Fellows of the Royal Society of Canada (FRSC)
Royal Society of Canada: The Academies of Arts, Humanities and Sciences of Canada is a senior national body of distinguished Canadian scientists and scholars. Its primary objective is to promote learning and research in the arts and sciences. The Society consists of approximately 1,800 Fellows: men and women from across the country selected by their peers for outstanding contributions to the natural and social sciences and in the humanities.
Several FASS faculty members have been elected to this distinguished body:
- Bruce Curtis, 2012 Social Sciences
- Diana Nemiroff, 2011 I Humanities
- Hymie Aisman, 2010 III Lettres et sciences humaines
- Charlotte Gray, 2009 I Social Sciences
- Fraser Taylor, 2008 I Social Sciences
- Ruth Phillips, 2007 I Humanities
- Mark Phillips, 2007 I Humanities
- A. Brian McKillop, 2001 I Humanities
- John Shepherd, 2000 I Humanities
- Roseann Runte, 1998 I Lettres et sciences humaines
- Patricia Smart, 1991 I Lettres et sciences humaines
- Wallace Clement, 1991 II Social Sciences
- Naomi Griffiths, 1990 I Humanities
- H. Blair Neatby, 1977 I Humanities
Royal Society of Canada - College of New Scholars, Artists and Scientists
The Members of the College are appointed based on demonstration of a high level of excellence at an early stage of their career. Membership is for 7 years.
Stuart J. Murray, 2014
Stuart J. Murray is Canada Research Chair (Tier II) in Rhetoric and Ethics. His multidisciplinary research across the social sciences and humanities applies rhetorical theory, literary critical techniques, and textuality studies to help make sense of how burgeoning biotechnologies, healthcare systems, and communications networks and practices have ushered in a seismic shift in human subjectivity – and what a commensurate ethical response might look like.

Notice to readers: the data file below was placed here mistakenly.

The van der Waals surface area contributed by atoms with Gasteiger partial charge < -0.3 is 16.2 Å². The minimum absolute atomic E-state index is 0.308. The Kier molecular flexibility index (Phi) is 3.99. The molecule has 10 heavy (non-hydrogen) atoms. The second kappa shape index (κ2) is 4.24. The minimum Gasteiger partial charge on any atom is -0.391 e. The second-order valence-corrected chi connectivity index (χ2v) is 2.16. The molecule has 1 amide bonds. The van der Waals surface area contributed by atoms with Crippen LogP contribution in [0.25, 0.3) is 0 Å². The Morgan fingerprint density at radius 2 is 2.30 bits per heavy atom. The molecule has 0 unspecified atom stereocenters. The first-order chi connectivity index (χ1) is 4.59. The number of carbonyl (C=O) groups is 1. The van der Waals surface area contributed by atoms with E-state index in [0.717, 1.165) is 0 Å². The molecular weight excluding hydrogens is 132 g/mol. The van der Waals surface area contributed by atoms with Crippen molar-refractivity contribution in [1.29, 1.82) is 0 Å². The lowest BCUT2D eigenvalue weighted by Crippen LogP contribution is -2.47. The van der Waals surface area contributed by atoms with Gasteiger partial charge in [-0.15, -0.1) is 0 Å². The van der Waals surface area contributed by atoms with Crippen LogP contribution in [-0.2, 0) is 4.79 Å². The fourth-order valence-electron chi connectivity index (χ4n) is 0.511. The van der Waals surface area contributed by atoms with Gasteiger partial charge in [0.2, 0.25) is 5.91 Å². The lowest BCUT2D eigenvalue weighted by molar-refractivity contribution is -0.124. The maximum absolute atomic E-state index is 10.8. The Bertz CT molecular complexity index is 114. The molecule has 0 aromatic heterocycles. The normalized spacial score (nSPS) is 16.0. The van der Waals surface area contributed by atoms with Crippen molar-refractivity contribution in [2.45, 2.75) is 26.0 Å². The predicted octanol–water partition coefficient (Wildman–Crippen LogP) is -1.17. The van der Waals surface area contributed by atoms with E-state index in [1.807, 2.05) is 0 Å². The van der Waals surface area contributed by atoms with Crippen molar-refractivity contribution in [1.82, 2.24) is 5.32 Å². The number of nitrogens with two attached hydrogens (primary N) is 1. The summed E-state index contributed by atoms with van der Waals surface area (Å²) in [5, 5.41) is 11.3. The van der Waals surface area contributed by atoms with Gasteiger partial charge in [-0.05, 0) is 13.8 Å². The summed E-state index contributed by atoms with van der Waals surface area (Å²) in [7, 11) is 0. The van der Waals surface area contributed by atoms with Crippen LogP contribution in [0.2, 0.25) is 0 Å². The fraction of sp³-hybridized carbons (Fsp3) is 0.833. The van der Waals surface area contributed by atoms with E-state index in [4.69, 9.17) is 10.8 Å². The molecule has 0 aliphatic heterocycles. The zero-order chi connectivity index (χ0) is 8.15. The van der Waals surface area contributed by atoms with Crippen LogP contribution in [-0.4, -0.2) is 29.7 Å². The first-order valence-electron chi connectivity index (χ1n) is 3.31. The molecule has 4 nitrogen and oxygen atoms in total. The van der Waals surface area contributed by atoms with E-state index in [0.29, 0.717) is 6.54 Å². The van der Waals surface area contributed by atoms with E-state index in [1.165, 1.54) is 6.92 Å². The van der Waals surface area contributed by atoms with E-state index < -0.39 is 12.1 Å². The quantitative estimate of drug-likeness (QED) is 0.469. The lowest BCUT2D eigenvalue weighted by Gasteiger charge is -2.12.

Jennifer Evans, 2016
Jennifer Evans explores critical questions regarding how queer men and women have represented their claims to community, identity, and desire in the late 20th century. She takes an interdisciplinary perspective to methodological questions about contemporary historical practice, including the role of subjectivity and how new media technologies aid us in re-conceptualizing the spaces where vernacular as well as institutional memory happens.
Created in 2001, the Chancellor’s Professor designation is awarded by the President in recognition of a distinguished career of outstanding merit. The designation is restricted to candidates with at least ten years of service at the rank of Full Professor.
The Faculty of Arts and Social Sciences has nine Chancellor’s Professors. The designation is conferred on distinguished faculty by the president of Carleton University.
- Donald Beecher – English Language and Literature
- Michael Brklacich – Geography and Environmental Studies
- Andrew Brook – Philosophy and Interdisciplinary Studies
- Jacques Chevalier – Sociology and Anthropology and Comparative Studies in Literature, Art and Culture (Emeritus)
- Wallace Clement – Sociology and Anthropology
- Alan Hunt – Law, Sociology and Anthropology and Political Economy (FASS and FPA)
- Jo-Anne LeFevre – Institute of Cognitive Science and Psychology
- A. Brian McKillop – History (Emeritus)
- John Shepherd – School for Studies in Art and Culture, Sociology and Anthropology, and Comparative Studies in Literature, Art and Culture